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The Tenth Muse

Lily G. Stephen

Average Review Rating Average Rating 9/10 (1 Review)
Book Details

Publisher : Blooming Rose Press

Published : 2001

Copyright : Lily G. Stephen 2001

ISBN-10 : PB 0-9712659-0-9
ISBN-13 : PB 978-0-9712659-0-5

Publisher's Write-Up

One reader's comment: "I search for soaring works in fiction that expand our possibilities and offer wisdom in refreshing contexts. I found such a work in The Tenth Muse."

In a modern mythological tale that crosses apparent boundaries of reality and illusion, The Tenth Muse portrays the developing years of Opal Courtright, a child of Planet Earth, and Sapphire Deland of Planet Zamora. In their parallel worlds, are they just two girls leading unusual lives? What subtle influences lie behind their gradual arc toward each other's destiny?

This, the first volume in The Third Verse Trilogy, employs a symphony of awakening, vision, and fusion as a reminder to look beyond routine conceptualizations into the vivid essence simultaneously present within the gnat and the galaxy. Its themes prompt memories of our greater possibilities. The unfolding events that bring Opal and Sapphire to face the stunning emergence of Planet Lamartine's The Tenth Muse compel the reader to reconsider commonly held concepts of what may appear to perish and what appears to be indestructible.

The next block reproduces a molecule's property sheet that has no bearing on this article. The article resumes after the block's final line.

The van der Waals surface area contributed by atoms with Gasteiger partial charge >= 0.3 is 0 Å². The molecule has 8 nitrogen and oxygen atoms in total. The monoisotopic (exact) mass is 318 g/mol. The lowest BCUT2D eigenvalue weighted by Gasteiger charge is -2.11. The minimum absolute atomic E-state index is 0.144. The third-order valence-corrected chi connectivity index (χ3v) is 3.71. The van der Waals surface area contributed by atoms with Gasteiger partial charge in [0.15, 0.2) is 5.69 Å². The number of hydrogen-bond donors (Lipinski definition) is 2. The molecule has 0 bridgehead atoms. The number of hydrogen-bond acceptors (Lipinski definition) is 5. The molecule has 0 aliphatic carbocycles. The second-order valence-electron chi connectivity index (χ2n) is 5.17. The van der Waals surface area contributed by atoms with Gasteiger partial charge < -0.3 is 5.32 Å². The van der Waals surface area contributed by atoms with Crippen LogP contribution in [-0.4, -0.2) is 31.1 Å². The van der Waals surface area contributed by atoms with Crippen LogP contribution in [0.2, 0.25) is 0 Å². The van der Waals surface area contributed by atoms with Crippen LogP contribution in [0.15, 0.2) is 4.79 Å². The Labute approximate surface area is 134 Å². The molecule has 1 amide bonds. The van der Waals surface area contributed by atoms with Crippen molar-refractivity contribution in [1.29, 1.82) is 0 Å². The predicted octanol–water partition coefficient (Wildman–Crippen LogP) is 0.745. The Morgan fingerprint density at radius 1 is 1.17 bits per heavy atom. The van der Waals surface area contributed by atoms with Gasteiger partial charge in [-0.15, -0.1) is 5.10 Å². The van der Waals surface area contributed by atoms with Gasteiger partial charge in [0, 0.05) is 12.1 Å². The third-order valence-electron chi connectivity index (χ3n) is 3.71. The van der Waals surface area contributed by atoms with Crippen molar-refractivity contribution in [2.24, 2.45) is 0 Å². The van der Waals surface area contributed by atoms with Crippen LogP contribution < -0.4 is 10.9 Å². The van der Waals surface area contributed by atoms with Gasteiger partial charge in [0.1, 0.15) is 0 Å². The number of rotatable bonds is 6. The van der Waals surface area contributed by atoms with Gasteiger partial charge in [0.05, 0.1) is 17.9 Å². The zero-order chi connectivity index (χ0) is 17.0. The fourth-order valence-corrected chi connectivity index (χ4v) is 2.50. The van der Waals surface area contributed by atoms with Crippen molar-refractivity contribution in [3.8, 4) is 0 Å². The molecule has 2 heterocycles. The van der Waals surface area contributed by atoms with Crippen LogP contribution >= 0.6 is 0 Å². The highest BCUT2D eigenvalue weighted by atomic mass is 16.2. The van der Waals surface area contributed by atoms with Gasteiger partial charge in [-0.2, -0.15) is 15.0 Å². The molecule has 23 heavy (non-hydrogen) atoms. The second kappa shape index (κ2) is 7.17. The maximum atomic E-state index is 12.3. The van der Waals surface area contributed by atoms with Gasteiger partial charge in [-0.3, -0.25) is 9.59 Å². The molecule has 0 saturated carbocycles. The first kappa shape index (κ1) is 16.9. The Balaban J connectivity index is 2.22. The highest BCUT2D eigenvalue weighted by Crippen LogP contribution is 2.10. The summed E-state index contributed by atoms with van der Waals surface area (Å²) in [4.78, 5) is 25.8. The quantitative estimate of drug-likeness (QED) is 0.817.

Another reader calls The Tenth Muse "a literary box of truffles one longs to spend the day with." In endings are new beginnings. Watch for the forthcoming second volume in The Third Verse Trilogy: The Eleventh Hour.

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Reader Reviews

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Review by Paul Lappen (260104) Rating (9/10)

Review by Paul Lappen
Rating 9/10
This is the story of two young girls on the brink of maturity. Opal Courtright is a citizen of present-day Earth, and Sapphire Deland is a citizen of Planet Zamora, a place which is, and isn't, a lot like Earth.

Unaware of each other's existence, the connection between them grows stronger. Sapphire does some rock climbing, and Opal has a dream about rock climbing, something she has never done before.

Both girls are very much into art, the sort of art that is far beyond the abilities of the average teenager. Sapphire takes private lessons from Mr. Sukosi, who recently lost his only child, Sandra (also Sapphire's best friend), in a bus accident. Both girls have their paintings shown in local art galleries. They deal with the usual growing-up issues, like friends, parents and school.

Opal is being stalked by a couple of older people (rumours of a satanic cult), and Sapphire has attracted the attention of Ben, a young man of dubious reputation. Both girls go to the same place (on their respective worlds), a set of cliffs high above the ocean, for some seashore painting. Unfortunate things happen, and Opal and Sapphire both fall off the cliffs, but they don't die. While still in the air, and in front of witnesses, both girls disintegrate into nothingness.

Their souls (essences?) are taken to a higher state of consciousness on a planet called Lamartine. They are combined into one being, along with a famous figure from Greek history called Sappho. Another being from Lamartine, a former human called Branicor, is sent to Earth and Zamora to reassure both sets of loved ones that their daughters aren't exactly gone, but that their terrestrial existence is over.

An openness to New Age thinking, like crystals and Eastern philosophy, is a requirement when reading this book. For those people, this is a special story and a must read. Part one of a trilogy; it is a very heartwarming piece of writing.
Paul Lappen (26th January 2004)

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